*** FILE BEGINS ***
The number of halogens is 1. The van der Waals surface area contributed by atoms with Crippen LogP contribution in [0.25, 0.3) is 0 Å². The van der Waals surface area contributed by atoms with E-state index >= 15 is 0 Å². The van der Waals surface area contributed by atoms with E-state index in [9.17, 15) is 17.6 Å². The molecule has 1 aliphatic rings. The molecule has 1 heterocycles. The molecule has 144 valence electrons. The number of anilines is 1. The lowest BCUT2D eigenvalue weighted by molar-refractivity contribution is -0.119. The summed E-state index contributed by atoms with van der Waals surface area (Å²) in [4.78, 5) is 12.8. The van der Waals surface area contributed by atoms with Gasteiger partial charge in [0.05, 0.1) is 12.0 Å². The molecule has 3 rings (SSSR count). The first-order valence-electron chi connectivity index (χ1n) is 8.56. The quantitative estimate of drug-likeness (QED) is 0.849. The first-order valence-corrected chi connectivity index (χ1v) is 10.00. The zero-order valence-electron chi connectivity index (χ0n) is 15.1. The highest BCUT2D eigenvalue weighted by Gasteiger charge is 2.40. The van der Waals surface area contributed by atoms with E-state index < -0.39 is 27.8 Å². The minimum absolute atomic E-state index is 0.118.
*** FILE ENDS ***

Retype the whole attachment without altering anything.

The number of halogens is 1. The van der Waals surface area contributed by atoms with Crippen LogP contribution in [0.25, 0.3) is 0 Å². The van der Waals surface area contributed by atoms with E-state index >= 15 is 0 Å². The van der Waals surface area contributed by atoms with E-state index in [9.17, 15) is 17.6 Å². The molecule has 1 aliphatic rings. The molecule has 1 heterocycles. The molecule has 144 valence electrons. The number of anilines is 1. The lowest BCUT2D eigenvalue weighted by molar-refractivity contribution is -0.119. The summed E-state index contributed by atoms with van der Waals surface area (Å²) in [4.78, 5) is 12.8. The van der Waals surface area contributed by atoms with Gasteiger partial charge in [0.05, 0.1) is 12.0 Å². The molecule has 3 rings (SSSR count). The first-order valence-electron chi connectivity index (χ1n) is 8.56. The quantitative estimate of drug-likeness (QED) is 0.849. The first-order valence-corrected chi connectivity index (χ1v) is 10.00. The zero-order valence-electron chi connectivity index (χ0n) is 15.1. The highest BCUT2D eigenvalue weighted by Gasteiger charge is 2.40. The van der Waals surface area contributed by atoms with E-state index < -0.39 is 27.8 Å². The minimum absolute atomic E-state index is 0.118.